No one else comes close to making as much milk per capita.
by Dennis Halladay, Hoard's Dairyman Western Editor
Twenty-seven U.S. states border either the Pacific Ocean, Atlantic Ocean, or Gulf of Mexico. This makes them candidates to be international dairy product exporters via low-cost sea shipping.
But in terms of yearly milk production, only four are top 10 dairy states (California, New York, Texas and Washington) that have sufficiently high milk production volume to make them likely exporters.
Of those, California and Washington are already there. New York has more than 100 dairy processing plants, but their output is almost entirely used by New York residents. Texas, meanwhile, produces significantly less milk than its population consumes.
When looking at the list of largest dairy states, pounds of milk produced per resident clearly shows which one badly needs to become a major dairy exporter even though it doesn't have ocean access: Idaho.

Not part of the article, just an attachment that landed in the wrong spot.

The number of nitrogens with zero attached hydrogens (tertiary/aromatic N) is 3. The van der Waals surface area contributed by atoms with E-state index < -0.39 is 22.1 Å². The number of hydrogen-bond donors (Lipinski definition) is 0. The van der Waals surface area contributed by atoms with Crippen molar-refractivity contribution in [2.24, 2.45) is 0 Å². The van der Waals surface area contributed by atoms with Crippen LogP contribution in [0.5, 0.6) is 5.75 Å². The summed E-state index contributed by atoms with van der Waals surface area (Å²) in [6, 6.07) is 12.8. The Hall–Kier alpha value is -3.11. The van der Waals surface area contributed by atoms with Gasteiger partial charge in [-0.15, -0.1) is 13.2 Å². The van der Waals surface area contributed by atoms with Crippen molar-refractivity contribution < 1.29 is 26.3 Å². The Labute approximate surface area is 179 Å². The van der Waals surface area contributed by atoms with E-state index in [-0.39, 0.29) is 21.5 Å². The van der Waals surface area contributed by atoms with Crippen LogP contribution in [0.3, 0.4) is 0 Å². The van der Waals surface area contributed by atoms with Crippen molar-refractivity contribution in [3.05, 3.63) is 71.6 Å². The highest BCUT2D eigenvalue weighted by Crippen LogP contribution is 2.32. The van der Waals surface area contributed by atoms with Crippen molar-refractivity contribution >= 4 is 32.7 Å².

The nation's third largest dairy state makes more milk per capita than any state in the country, and by a huge margin. In fact, it makes so much more that it HAS to become an international exporter.
Nationally, the average U.S. resident in 2012 consumed 638 pounds of dairy products on a milk equivalent basis.
That's great for dairy producers in the Southeast, where production per capita totals were far below that. But things are wildly different in Idaho, where average production was a staggering 8,496 pounds per capita. And that number is growing, because Idaho's population isn't rising as fast as its cow numbers are.
On paper, the future appears to point to current and new dairy product manufacturers building plants that make products configured specifically for international buyers, which are first shipped by rail to ports in Portland, Seattle or San Francisco and then shipped to voracious markets in Southeast Asia.
The author has served large Western dairy readers for the past 36 years and manages Hoard's WEST, a publication written specifically for Western herds. He is a graduate of Cal Poly-San Luis Obispo, majored in journalism and is known as a Western dairying specialist.
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